Dancing with the Stars cast all paid the same: $345,000 if they last 10 weeks

The collection of C-list celebrities, reality stars, and Bristol Palin that comprises the Dancing with the Stars cast will all be paid the same amount if they last through the entire competition: $345,000. Among the people who turned that down were Facebook founder Mark Zuckerberg, Sylvester Stallone, Ann Coulter, Condoleezza Rice, Erin Brockovich, Richard Branson, Tim Allen, and Suzanne Somers, while Joel McHale, Drew Carey, and Kirstie Alley have also said no previously–though the show had to say no to Melanie Griffith’s repeated attempts to be cast yet.

This season’s actual cast members “makes an initial $125,000 for signing, three weeks of rehearsal before the premiere and competing in the first two episodes, even if the cast member is cut after the first dance,” according to The Hollywood Reporter, which also reported the list of the stars who rejected the gig. “The breakdown for the remaining weeks is $10,000 an episode for Weeks 3 and 4, $20,000 an episode for Weeks 5 and 6, $30,000 an episode for Weeks 7 and 8, and $50,000 an episode for the final two weeks.”

However, not going to six, and later eight hours of rehearsal every day means a pay cut. A crew member also told The Hollywood Reporter that “Nobody has ever been allowed to use their own hair and makeup team,” and “Production pairs up the star and the professional. If they didn’t, everyone would be vying for the same few dancers.”

Who turned down ‘Dancing With the Stars’ [Hollywood Reporter]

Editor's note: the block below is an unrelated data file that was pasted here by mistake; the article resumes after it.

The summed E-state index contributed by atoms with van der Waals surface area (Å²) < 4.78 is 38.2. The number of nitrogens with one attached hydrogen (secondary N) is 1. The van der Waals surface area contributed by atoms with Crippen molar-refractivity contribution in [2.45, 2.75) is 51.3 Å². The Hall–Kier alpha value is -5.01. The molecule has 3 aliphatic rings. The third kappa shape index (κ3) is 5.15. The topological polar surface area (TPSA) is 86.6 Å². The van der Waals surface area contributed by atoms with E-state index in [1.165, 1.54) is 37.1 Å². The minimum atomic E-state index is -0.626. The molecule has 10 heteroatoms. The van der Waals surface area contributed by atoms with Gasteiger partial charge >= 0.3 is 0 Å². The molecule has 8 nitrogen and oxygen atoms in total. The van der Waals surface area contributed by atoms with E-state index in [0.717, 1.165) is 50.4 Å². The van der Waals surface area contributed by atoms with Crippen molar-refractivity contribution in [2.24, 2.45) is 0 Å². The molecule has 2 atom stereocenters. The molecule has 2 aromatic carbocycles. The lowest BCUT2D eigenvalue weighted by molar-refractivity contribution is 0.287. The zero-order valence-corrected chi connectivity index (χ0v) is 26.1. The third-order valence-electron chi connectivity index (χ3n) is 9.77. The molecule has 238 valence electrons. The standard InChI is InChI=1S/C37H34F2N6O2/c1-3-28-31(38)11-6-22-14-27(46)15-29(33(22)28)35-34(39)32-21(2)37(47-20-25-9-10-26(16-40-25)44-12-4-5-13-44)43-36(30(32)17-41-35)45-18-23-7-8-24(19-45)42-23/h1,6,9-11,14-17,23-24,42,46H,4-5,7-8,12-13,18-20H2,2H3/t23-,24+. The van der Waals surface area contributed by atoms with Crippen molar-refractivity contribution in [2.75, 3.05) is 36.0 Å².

The Sing-Off loses its star

Ben Folds

NBC's super-fun December a capella singing competition The Sing-Off is returning, but without its star judge, Ben Folds, and only as a two-hour special. Those are really depressing changes for a series that proved itself to be a super-fun show when it returned last December.


A film director talks about becoming a reality TV character

Anna Martemucci

What is it like to have your life turned into reality TV? Director Anna Martemucci, one of the two directors featured on Starz' exceptional reality series, talks about that, the competition, and her collaboration with her husband and brother-in-law.

Plus: How the show's producers tried to keep the $250,000 competition fair.

about the writer

Andy Dehnart is a journalist who has covered reality television for more than 15 years and created reality blurred in 2000. A member of the Television Critics Association, his writing and criticism about television, culture, and media has appeared on NPR and in Playboy, Buzzfeed, and many other publications. Andy, 36, also directs the journalism program at Stetson University in Florida, where he teaches creative nonfiction and journalism. He has an M.F.A. in nonfiction writing and literature from Bennington College. More about reality blurred and Andy.